The relationship of public investments in science and scientometric indicators from the perspective of Croatian universities
Aim: This study addresses the hypothesis that the investments in science are positively correlated with the indicators of productivity and performance of the universities.
Methods: A cross-sectional design was used with the data from 27 EU countries. The percentage of GDP invested in science in higher education in 2019 and investments expressed as €/inhabitant were used. The criterion variables were total number of publications in Web of Science for 2020; number of publications categorized as article, review or note (ARN); change in the number of publications compared to 2016 in total and for Organisation for Economic Co-operation and Development (OECD) research areas; productivity per inhabitant; productivity per researcher; productivity per researcher in higher education system; and number of Academic Ranking of World Universities (ARWU) TOP1000 universities per inhabitant. Descriptive data and Pearson and Spearman correlations were calculated. Additionally, partial Spearman correlations for detailed examinations were used.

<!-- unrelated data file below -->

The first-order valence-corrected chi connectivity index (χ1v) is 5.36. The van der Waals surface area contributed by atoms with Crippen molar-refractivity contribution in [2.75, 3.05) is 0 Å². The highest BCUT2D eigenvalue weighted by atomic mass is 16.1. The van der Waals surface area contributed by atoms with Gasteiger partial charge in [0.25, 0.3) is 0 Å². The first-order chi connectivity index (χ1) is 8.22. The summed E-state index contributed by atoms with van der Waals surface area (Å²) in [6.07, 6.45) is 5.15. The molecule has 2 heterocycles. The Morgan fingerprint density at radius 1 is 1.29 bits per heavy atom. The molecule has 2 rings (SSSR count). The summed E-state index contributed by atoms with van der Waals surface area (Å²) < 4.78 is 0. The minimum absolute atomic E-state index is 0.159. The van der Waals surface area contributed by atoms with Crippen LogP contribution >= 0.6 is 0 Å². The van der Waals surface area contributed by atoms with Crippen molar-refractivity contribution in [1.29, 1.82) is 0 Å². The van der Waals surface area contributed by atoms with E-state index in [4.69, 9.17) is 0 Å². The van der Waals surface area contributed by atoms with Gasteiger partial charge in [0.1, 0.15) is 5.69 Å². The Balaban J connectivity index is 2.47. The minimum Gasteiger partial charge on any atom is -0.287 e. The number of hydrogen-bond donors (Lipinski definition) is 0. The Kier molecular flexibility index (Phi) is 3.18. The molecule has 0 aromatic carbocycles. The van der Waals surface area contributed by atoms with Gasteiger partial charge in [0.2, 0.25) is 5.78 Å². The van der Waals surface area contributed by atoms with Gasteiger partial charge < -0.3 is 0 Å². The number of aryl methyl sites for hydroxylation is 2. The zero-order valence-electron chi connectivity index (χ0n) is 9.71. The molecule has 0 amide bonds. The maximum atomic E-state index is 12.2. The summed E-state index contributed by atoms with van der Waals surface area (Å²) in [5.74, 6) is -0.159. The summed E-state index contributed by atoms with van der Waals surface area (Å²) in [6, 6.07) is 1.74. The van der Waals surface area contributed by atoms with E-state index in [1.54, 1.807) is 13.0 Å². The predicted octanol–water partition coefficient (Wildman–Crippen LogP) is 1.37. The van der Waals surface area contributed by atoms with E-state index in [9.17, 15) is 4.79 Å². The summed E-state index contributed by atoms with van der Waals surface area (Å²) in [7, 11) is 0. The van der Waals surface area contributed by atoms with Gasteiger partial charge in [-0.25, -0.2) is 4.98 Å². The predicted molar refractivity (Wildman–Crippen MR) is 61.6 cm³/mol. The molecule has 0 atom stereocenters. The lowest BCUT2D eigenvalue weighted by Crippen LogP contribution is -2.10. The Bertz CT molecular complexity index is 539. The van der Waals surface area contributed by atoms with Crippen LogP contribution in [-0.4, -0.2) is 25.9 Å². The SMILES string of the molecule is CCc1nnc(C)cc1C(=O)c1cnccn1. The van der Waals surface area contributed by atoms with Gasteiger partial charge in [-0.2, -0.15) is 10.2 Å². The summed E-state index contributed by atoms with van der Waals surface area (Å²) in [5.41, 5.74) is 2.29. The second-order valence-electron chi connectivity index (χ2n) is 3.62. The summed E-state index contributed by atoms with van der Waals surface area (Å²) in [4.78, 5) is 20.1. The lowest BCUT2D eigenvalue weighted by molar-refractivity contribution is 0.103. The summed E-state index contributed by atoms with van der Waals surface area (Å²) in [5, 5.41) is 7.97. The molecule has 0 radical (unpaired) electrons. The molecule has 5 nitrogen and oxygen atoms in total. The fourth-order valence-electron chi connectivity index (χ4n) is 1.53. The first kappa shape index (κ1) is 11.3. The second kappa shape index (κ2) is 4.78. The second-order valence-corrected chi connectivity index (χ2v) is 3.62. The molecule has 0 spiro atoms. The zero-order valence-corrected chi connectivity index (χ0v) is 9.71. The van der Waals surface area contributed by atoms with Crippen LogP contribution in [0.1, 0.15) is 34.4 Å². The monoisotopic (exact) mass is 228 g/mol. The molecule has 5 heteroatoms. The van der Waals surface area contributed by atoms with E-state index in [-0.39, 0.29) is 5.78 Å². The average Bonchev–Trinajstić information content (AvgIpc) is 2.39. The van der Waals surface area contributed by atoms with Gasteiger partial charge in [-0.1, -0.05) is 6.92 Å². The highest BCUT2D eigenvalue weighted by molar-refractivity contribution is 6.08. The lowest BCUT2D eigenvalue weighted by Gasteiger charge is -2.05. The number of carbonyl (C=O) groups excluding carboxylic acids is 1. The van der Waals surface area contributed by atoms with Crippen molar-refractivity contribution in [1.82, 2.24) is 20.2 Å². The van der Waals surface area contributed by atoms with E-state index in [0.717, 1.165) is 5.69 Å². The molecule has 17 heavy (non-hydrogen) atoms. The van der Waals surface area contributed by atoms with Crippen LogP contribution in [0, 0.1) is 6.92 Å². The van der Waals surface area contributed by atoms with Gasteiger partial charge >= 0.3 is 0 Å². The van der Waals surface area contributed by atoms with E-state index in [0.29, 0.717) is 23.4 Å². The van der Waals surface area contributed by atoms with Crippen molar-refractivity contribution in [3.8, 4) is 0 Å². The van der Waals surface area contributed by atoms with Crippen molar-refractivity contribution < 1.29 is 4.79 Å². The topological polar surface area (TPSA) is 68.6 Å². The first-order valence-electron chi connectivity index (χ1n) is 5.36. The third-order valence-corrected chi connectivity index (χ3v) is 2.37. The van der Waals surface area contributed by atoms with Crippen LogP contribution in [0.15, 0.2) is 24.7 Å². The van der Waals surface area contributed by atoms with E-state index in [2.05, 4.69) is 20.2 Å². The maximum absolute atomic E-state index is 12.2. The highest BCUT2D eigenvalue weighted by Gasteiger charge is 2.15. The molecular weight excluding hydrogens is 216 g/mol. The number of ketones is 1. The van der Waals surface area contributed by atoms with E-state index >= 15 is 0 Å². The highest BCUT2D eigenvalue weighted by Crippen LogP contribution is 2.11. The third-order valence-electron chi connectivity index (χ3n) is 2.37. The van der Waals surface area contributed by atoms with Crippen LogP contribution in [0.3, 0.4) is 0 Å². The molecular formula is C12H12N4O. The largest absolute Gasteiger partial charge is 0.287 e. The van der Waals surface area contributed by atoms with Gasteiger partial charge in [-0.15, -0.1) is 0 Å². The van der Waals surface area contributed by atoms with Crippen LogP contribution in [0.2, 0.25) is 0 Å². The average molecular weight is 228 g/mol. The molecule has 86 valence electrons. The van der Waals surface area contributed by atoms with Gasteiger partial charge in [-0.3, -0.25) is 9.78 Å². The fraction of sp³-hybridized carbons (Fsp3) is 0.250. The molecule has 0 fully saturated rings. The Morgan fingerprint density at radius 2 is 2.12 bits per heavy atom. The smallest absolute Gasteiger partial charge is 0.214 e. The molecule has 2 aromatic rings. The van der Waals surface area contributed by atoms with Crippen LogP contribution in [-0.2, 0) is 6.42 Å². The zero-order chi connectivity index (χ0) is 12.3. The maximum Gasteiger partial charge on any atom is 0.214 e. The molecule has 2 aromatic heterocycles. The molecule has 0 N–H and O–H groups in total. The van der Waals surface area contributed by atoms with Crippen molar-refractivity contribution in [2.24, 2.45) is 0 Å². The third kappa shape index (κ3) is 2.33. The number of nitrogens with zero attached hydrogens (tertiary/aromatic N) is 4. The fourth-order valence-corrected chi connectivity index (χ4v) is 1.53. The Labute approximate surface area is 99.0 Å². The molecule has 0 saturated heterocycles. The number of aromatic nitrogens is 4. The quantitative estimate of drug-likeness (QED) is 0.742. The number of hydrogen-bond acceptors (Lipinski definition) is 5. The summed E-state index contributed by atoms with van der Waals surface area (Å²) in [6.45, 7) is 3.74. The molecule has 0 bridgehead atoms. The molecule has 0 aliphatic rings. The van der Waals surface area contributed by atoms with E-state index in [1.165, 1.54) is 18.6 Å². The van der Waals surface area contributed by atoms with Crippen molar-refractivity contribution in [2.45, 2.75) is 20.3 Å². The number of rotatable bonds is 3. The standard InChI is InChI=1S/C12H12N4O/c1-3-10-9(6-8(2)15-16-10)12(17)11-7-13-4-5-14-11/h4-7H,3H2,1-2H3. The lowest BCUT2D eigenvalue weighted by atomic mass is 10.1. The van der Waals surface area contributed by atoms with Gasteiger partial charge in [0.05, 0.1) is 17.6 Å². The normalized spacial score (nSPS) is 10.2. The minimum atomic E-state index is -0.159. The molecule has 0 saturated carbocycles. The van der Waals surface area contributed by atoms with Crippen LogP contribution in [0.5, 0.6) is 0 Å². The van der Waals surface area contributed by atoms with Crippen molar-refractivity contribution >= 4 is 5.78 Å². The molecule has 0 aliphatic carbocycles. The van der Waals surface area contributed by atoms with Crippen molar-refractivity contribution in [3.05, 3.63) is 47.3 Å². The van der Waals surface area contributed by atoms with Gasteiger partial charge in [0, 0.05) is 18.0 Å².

Results: Most of the productivity indicators were positively correlated to the investment in science. The absolute investment in science in €/inhabitant is more important than investment expressed as the percentage of GDP. Unexpectedly, the correlations between investments and the growth rate in productivity were negative indicating that the less developed countries have achieved a larger growth in productivity in the examined 5-year period.
Conclusion: The results indicate that the investments in science as the percentage of GDP is important, but the absolute amount of money also has an important role in the prediction of scientific productivity. However, since the absolute amount of investments is limited in the less developed countries, they should be more focused on building the strategies that capitalize on specific strengths and potentials. This further accentuates the need for science policy change in Croatia with the strategic focus on aligning the resources to the expected results.
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